24 October 2020

Fanny Martin (Marie Françoise Bertrand) versus Claude Bernard

Oddly, there seems to be as much if not more information on Fanny Martin (Marie Françoise Bernard (1819-1901)) in English than there does in French. She was a militant animal rights defender in strong support of the Société Protectrice des Animaux (SPA) and in time established an anti-vivisection society. Her daughters, Marie-Claude (1849-1922) and Jeanne Henriette (1847-1923) never married and espoused the animal rights cause.

The problem: her marriage of convenience (in 1845, the same year as the foundation of SPA) was to Claude Bernard (1813-78), who would become the father of experimental medecine and whose ideas would influence Émile Zola, who wrote Le Roman expérimental in 1878. And not only did Fanny's father's money go towards Bernard's experiments on the vivisection of animals, particularly dogs, but he carried out some of his experiments in the family home. Fanny tried her best to counter this by rescuing stray dogs. The very strained marriage came to an end in 1868, and they were officially separated the following year.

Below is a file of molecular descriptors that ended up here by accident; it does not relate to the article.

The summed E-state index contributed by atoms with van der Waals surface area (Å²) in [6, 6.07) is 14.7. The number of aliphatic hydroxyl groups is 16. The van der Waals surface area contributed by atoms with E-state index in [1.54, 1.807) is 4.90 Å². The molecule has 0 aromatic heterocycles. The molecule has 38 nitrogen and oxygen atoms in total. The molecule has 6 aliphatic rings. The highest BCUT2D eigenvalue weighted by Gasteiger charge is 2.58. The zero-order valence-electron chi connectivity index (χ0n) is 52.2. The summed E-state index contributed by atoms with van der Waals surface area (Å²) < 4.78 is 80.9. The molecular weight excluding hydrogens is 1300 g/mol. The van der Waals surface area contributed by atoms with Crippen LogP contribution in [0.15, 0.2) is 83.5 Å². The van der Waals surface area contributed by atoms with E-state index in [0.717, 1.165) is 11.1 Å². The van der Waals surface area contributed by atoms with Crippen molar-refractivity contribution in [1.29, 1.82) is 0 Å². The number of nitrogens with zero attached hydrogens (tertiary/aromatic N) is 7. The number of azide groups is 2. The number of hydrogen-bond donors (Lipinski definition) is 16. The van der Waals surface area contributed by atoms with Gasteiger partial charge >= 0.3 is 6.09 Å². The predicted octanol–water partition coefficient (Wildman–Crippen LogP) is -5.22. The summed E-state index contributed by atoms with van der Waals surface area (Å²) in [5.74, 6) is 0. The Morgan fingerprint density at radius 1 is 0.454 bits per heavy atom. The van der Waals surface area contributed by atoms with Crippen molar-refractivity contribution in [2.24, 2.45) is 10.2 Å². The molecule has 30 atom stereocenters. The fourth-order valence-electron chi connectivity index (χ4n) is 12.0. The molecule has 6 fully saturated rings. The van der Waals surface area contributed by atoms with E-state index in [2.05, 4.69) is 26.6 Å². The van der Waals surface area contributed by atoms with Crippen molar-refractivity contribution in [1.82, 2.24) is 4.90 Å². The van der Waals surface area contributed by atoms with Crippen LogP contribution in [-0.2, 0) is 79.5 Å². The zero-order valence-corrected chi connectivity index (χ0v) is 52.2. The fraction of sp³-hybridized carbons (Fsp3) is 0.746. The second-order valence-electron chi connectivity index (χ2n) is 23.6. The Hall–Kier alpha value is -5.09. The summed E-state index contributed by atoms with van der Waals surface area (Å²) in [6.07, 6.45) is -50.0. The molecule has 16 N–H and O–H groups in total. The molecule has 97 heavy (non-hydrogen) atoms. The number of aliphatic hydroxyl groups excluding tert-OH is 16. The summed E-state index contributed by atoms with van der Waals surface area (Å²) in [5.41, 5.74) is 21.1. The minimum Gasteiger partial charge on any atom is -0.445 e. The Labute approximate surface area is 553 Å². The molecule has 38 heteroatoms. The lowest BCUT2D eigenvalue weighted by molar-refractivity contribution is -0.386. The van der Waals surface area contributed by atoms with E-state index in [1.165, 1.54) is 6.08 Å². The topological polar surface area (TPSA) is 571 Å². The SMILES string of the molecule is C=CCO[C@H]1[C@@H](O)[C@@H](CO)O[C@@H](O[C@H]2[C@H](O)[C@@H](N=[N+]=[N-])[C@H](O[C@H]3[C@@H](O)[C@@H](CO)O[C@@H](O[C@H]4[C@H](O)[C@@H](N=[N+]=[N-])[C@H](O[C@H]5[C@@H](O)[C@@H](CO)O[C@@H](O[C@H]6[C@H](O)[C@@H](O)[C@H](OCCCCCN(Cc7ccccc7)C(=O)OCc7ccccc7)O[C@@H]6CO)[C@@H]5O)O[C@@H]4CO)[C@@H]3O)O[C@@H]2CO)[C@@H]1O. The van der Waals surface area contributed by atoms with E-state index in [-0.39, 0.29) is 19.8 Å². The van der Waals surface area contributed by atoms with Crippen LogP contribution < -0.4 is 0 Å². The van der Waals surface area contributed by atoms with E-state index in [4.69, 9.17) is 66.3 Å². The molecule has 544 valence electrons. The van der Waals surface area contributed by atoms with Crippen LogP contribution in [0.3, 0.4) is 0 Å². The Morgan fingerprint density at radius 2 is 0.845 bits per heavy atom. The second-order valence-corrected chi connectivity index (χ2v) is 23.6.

Poor before his marriage, Bernard originally went to Lyon to work in a chemist's and had the idea that his vocation lay in writing. At twenty he'd written a play, Arthur de Bretagne, although it wasn't published until 1887, some years after his death. It contains a truly awful and heavily biased Preface by a certain Georges Barral, who accuses Fanny and her daughters of deserting Bernard. Needless to say, the above shows that their attempts to destroy the book were fruitless, although the latest publication appears to omit the Preface. No, I haven't read the play, and certainly never will.

It would be interesting to see what the Musée Claude Bernard in his native town of Saint-Julien-en-Beaujolais says about Fanny Martin, who has become a recent martyr to the animal rights cause.

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